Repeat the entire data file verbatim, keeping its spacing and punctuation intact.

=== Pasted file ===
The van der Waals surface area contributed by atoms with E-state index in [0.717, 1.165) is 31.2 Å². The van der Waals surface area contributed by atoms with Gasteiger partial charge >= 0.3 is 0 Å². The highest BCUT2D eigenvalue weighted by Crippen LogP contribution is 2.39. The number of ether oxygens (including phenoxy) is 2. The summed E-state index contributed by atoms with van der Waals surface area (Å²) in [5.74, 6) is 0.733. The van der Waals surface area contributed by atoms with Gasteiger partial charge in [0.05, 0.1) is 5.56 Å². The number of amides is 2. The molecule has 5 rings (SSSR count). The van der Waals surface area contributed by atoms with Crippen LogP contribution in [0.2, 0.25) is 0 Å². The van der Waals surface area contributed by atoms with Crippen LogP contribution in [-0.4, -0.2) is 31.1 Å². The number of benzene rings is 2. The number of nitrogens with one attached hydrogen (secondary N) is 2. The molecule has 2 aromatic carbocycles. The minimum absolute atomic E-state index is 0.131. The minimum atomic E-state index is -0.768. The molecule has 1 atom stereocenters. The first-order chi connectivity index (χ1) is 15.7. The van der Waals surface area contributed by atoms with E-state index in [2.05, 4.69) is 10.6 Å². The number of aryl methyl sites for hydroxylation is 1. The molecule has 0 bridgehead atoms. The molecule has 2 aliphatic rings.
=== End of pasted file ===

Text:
The van der Waals surface area contributed by atoms with E-state index in [0.717, 1.165) is 31.2 Å². The van der Waals surface area contributed by atoms with Gasteiger partial charge >= 0.3 is 0 Å². The highest BCUT2D eigenvalue weighted by Crippen LogP contribution is 2.39. The number of ether oxygens (including phenoxy) is 2. The summed E-state index contributed by atoms with van der Waals surface area (Å²) in [5.74, 6) is 0.733. The van der Waals surface area contributed by atoms with Gasteiger partial charge in [0.05, 0.1) is 5.56 Å². The number of amides is 2. The molecule has 5 rings (SSSR count). The van der Waals surface area contributed by atoms with Crippen LogP contribution in [0.2, 0.25) is 0 Å². The van der Waals surface area contributed by atoms with Crippen LogP contribution in [-0.4, -0.2) is 31.1 Å². The number of benzene rings is 2. The number of nitrogens with one attached hydrogen (secondary N) is 2. The molecule has 2 aromatic carbocycles. The minimum absolute atomic E-state index is 0.131. The minimum atomic E-state index is -0.768. The molecule has 1 atom stereocenters. The first-order chi connectivity index (χ1) is 15.7. The van der Waals surface area contributed by atoms with E-state index in [2.05, 4.69) is 10.6 Å². The number of aryl methyl sites for hydroxylation is 1. The molecule has 0 bridgehead atoms. The molecule has 2 aliphatic rings.